As the weather has gotten warmer, we have been trying to make the most of our time outside of class to enjoy the beauty of God’s creation surrounding us as well as develop deeper relationships with people here in France. So, we have done several hiking trips in the mountains nearby. Here are a few pictures from our excursions:
The gorgeous flowers also cause some people (like Brian) to suffer from seasonal allergy symptoms.
However, the pleasant aroma that they give off is in great contrast to the scent of the pastures that are all around us in this small town.
And since it is a small town, we had to go to Chambery for Thad to visit the orthodontist. It was a day full of delayed trains and changed plans that meant we were able to do a little unexpected sight-seeing! Then, Brian and Josiah had to take a special trip to visit the town, just for fun. Eila, on the other hand, was forced to do sight-seeing and learning on a field trip with her FLE (French as a 2nd language) class to Chambery. It wasn’t as bad as she had feared.
Josiah went on a camping trip in the mountains of Arêches with his class from school a few weeks ago and then had another mountain hike to the Fort de la Batterie today. He has had a lot of opportunities to learn about many different things – including French language – outside of the classroom. These field trips have been pretty amazing.
With his class, Josiah has toured a cheese factory in Beaufort and a lumbermill (not to mention the steel mill and skiing trips that he already enjoyed this winter). After the three straight days speaking and listening to French only, he was really encouraged by his progress with language learning.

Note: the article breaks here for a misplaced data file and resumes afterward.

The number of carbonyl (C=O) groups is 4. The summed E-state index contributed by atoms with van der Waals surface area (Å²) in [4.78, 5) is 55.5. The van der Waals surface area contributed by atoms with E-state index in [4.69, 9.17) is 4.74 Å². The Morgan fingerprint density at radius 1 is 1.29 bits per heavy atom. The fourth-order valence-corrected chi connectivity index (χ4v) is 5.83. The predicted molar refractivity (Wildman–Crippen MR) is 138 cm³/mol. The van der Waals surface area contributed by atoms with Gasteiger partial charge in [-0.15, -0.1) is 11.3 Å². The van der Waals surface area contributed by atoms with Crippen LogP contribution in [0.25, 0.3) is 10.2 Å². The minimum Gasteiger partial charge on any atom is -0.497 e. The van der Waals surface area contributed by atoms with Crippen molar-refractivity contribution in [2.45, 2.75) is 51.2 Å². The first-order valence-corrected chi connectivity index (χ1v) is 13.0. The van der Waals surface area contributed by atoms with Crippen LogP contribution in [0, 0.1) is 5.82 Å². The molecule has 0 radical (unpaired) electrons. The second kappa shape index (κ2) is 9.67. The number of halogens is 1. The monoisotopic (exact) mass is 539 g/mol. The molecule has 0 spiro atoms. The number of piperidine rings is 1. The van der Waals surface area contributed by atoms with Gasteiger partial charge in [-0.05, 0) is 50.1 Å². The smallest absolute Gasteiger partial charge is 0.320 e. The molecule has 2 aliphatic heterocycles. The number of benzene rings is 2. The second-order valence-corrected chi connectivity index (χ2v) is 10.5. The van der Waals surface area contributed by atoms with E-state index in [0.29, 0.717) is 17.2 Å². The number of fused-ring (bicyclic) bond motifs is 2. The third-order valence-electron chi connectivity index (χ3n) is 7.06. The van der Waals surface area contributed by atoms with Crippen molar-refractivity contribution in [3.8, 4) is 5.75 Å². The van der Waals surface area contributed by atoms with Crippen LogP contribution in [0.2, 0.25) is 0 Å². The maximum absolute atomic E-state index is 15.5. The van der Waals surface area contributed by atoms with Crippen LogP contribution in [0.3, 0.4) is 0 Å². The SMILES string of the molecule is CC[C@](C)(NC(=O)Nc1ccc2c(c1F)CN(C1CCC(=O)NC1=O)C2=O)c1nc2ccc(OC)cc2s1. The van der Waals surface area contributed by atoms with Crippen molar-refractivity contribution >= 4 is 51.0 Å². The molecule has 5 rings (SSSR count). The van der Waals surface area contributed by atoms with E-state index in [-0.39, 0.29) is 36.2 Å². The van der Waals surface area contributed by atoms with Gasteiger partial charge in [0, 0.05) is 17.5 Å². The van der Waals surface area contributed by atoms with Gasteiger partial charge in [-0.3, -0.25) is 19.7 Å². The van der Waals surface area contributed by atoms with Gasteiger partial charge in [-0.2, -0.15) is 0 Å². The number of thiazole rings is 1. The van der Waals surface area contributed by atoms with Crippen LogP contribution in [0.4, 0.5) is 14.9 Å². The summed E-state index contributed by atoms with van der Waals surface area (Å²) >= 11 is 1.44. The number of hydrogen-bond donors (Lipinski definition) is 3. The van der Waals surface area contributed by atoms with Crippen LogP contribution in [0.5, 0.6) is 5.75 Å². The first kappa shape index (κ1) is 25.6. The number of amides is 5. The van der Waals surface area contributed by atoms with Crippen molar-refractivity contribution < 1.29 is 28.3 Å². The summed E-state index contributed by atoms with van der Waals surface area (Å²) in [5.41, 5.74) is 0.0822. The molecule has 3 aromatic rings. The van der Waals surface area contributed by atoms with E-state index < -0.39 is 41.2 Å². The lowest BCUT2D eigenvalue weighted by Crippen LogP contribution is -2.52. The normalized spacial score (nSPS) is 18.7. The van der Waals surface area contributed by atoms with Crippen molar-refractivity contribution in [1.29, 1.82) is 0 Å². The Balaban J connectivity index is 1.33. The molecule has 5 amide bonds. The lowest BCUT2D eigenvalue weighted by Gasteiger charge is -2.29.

He also had the chance this May to go to Lausanne, Switzerland, where his class was able to visit the Hands-On Science Center and the Olympics Museum. His class had won a special contest with their report on the para-olympic athletes. It was pretty cool.
Our time in France is quickly coming to an end. We have been learning and continue to learn so much living in Albertville. We have just two weeks until our next and last set of exams. Actually, Eila took her language exam yesterday, but she still has another month of school!
We have started gathering documents for our visas, sorting out winter clothes, and making reservations for our trip to Africa. We will be taking a break for two weeks before we make the big move. (Some of our beloved family members will come to Paris and Rome with us!) And, we are all still trying to study and learn as much as we can, and also squeeze in as much fun as we can.
We haven’t started saying goodbye yet, but that will be next and it will be tough. We have grown to love this little farm town in the valley of the Alps and the wonderful people we have come to know during our short stay here. There are, of course, a few things we won’t miss, like bureaucracy and school for Eila. However, the list of things we will miss is very long. For example, the food, the views and most of all the friends we’ve made are now etched in our hearts.